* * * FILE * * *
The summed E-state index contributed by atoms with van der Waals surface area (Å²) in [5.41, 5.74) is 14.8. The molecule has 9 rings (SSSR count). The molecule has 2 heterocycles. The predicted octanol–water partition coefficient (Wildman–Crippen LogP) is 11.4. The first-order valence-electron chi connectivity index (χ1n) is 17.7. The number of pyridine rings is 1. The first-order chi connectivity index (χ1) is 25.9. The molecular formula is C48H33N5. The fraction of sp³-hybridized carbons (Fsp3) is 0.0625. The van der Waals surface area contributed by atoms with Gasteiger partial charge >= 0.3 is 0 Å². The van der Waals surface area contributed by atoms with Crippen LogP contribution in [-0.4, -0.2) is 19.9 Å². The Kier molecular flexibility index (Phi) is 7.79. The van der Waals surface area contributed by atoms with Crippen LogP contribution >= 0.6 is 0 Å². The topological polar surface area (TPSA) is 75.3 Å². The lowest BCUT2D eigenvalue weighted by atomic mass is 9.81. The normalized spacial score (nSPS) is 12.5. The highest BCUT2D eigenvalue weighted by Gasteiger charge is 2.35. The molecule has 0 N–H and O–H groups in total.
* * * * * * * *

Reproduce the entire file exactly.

The summed E-state index contributed by atoms with van der Waals surface area (Å²) in [5.41, 5.74) is 14.8. The molecule has 9 rings (SSSR count). The molecule has 2 heterocycles. The predicted octanol–water partition coefficient (Wildman–Crippen LogP) is 11.4. The first-order valence-electron chi connectivity index (χ1n) is 17.7. The number of pyridine rings is 1. The first-order chi connectivity index (χ1) is 25.9. The molecular formula is C48H33N5. The fraction of sp³-hybridized carbons (Fsp3) is 0.0625. The van der Waals surface area contributed by atoms with Gasteiger partial charge >= 0.3 is 0 Å². The van der Waals surface area contributed by atoms with Crippen LogP contribution in [-0.4, -0.2) is 19.9 Å². The Kier molecular flexibility index (Phi) is 7.79. The van der Waals surface area contributed by atoms with Crippen LogP contribution >= 0.6 is 0 Å². The topological polar surface area (TPSA) is 75.3 Å². The lowest BCUT2D eigenvalue weighted by atomic mass is 9.81. The normalized spacial score (nSPS) is 12.5. The highest BCUT2D eigenvalue weighted by Gasteiger charge is 2.35. The molecule has 0 N–H and O–H groups in total.